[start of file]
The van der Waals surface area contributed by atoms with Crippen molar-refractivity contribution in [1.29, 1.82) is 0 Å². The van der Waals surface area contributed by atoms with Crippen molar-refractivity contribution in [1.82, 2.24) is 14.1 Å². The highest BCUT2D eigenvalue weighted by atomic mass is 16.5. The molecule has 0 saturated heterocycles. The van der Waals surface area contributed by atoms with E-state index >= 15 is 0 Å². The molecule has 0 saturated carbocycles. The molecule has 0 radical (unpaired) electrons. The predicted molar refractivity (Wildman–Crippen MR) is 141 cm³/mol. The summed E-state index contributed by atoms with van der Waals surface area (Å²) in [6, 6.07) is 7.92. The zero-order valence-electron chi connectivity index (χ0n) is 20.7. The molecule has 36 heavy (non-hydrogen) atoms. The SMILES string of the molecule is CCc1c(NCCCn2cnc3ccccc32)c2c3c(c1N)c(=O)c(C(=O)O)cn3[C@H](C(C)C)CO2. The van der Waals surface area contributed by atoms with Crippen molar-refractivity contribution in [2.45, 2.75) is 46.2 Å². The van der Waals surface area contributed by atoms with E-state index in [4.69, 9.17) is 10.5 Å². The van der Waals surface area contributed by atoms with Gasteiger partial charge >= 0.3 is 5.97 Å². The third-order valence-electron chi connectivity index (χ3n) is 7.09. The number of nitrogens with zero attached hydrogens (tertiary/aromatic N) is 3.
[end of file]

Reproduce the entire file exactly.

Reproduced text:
The van der Waals surface area contributed by atoms with Crippen molar-refractivity contribution in [1.29, 1.82) is 0 Å². The van der Waals surface area contributed by atoms with Crippen molar-refractivity contribution in [1.82, 2.24) is 14.1 Å². The highest BCUT2D eigenvalue weighted by atomic mass is 16.5. The molecule has 0 saturated heterocycles. The van der Waals surface area contributed by atoms with E-state index >= 15 is 0 Å². The molecule has 0 saturated carbocycles. The molecule has 0 radical (unpaired) electrons. The predicted molar refractivity (Wildman–Crippen MR) is 141 cm³/mol. The summed E-state index contributed by atoms with van der Waals surface area (Å²) in [6, 6.07) is 7.92. The zero-order valence-electron chi connectivity index (χ0n) is 20.7. The molecule has 36 heavy (non-hydrogen) atoms. The SMILES string of the molecule is CCc1c(NCCCn2cnc3ccccc32)c2c3c(c1N)c(=O)c(C(=O)O)cn3[C@H](C(C)C)CO2. The van der Waals surface area contributed by atoms with Crippen molar-refractivity contribution in [2.45, 2.75) is 46.2 Å². The van der Waals surface area contributed by atoms with E-state index in [4.69, 9.17) is 10.5 Å². The van der Waals surface area contributed by atoms with Gasteiger partial charge >= 0.3 is 5.97 Å². The third-order valence-electron chi connectivity index (χ3n) is 7.09. The number of nitrogens with zero attached hydrogens (tertiary/aromatic N) is 3.